The main reason the TCAs and MAOIs are no longer used for depression and anxiety disorders is their low therapeutic index. The difference between their therapeutic and toxic dosages is relatively small. As a general rule, TCA overdose can be lethal when the ingested dose exceeds 2-3 g, and this amount roughly corresponds to a 30-day supply of the TCA at a dose of 75-100 mg daily. Interestingly, there is evidence of cardiac conduction prolongation with citalopram, a drug in the SSRI family, above dosages of 40 mg daily or in overdose [52-53]. Early studies showed both the TCAs and MAOIs to be effective in PTSD, though the outcome measures in those early studies had less sensitivity and specificity than outcome measures in more recent studies [54-55]. Adding to the complexity with MAOIs are the relatively high rates of hypotension and the stringent restrictions for a tyramine-free diet to prevent hypertensive crisis. Potential interactions with other prescriptions must be observed with MAOI use as well.

Mirtazapine acts through the serotonin system and can be a useful alternative to the SSRIs and venlafaxine. Mirtazapine's primary side effect, sedation, can be therapeutically useful for some patients [56]. At higher dosages, it adds noradrenergic stimulation and demonstrates more activating effects. Its sexual side effects are often lower than the SSRIs as well, making it an attractive alternative for patients who report this problem. Weight gain can be a potential problem and must be considered especially in diabetic patients or those at risk for metabolic syndrome.

Nefazodone acts to block reuptake of serotonin as well as postsynaptic receptors. It has been helpful in PTSD and can also target hyperarousal symptoms, such as sleep disturbance and anxiety [57]. It carries a black box warning for liver failure, which has occurred in about 1:300,000 cases. It is important to monitor liver functions and to consider nefazodone's use with caution when the patient uses other medications or substances that may irritate the liver, such as statins, divalproex, or large quantities of alcohol. Nefazodone is a potent inhibitor of cytochrome P450-3A4 and will raise blood levels of atorvastatin and other statin drugs, increasing the risk of rhabdomyolysis; patients receiving atorvastatin must be switched to a statin with fewer potential interactions before receiving nefazodone. Nefazodone also raises the blood levels of concurrently taken benzodiazepines because of the cytochrome P450-3A4 inhibition.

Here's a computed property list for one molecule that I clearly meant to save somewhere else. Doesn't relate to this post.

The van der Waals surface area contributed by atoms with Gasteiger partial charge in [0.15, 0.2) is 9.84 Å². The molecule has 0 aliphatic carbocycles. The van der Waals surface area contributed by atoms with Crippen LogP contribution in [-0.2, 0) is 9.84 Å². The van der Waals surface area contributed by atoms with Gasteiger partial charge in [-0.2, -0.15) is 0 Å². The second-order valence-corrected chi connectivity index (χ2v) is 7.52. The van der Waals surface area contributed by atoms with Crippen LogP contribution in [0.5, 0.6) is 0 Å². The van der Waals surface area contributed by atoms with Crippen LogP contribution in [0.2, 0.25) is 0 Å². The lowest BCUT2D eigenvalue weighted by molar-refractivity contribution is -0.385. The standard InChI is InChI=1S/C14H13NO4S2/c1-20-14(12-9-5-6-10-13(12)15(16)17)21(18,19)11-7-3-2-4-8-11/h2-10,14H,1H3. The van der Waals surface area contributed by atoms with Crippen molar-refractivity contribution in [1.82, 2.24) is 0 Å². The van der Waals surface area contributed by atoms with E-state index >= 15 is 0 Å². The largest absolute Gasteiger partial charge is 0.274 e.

Some medications should be avoided in PTSD care. These medications include benzodiazepines and atypical antipsychotics given as monotherapy. Benzodiazepines were not shown to effectively reduce core PTSD symptoms in one trial or to prevent PTSD in another small open trial [13-14]. They are contraindicated for patients with disinhibition and addiction problems. Daily use of benzodiazepines has been shown to interfere with the extinction of fear in prolonged exposure (PE) therapy [58]. Furthermore, additional preliminary evidence from animal studies suggests that benzodiazepines may interfere with PE therapy because they suppress fear extinction [59]. The following case vignette (from Dr. Capehart's practice) illustrates this point:

It is generally known that neither conventional nor atypical antipsychotics are recommended as monotherapy for PTSD. Previously, a number of small single-site studies suggested that atypical antipsychotic agents were effective adjunctive treatment for PTSD patients who had poor responses to first-line SSRIs or SNRIs [60-64]. A recent large-scale multisite trial of risperidone as an adjunctive agent for poor or partial responders to SSRI/ SNRI antidepressants showed no benefit (in comparison with a placebo group) [18]. As a result of this trial, the recently revised CPG will now recommend against the use of risperidone, and evidence is insufficient to recommend any other atypical antipsychotic as adjunctive therapy for PTSD. Atypical antipsychotics have clinically important side effects such as potential elevations in weight, triglycerides, blood pressure, and fasting blood glucose levels [65], factors that must be considered in the risk-benefit analysis before their use.

Effect of Co-Occurring Disorders on Pharmacotherapy

PTSD and trauma-related distress rarely occur in isolation. They are often accompanied by major depressive disorder (MDD), substance use disorders (SUDs), TBI, and BP. Symptoms from each of these conditions may overlap and require nuanced pharmacotherapy for effective treatment.

The affective disorders commonly co-occur with PTSD [66]. The symptoms of both PTSD and MDD, including sleep disturbance, social withdrawal, and irritability, may overlap. Fortunately, both PTSD and MDD may respond to SSRIs or to venlafaxine, though PTSD with comorbid psychotic depression may be particularly difficult to treat [67]. Pushing antidepressant dosages to the maximal recommended and tolerable dosages is often needed.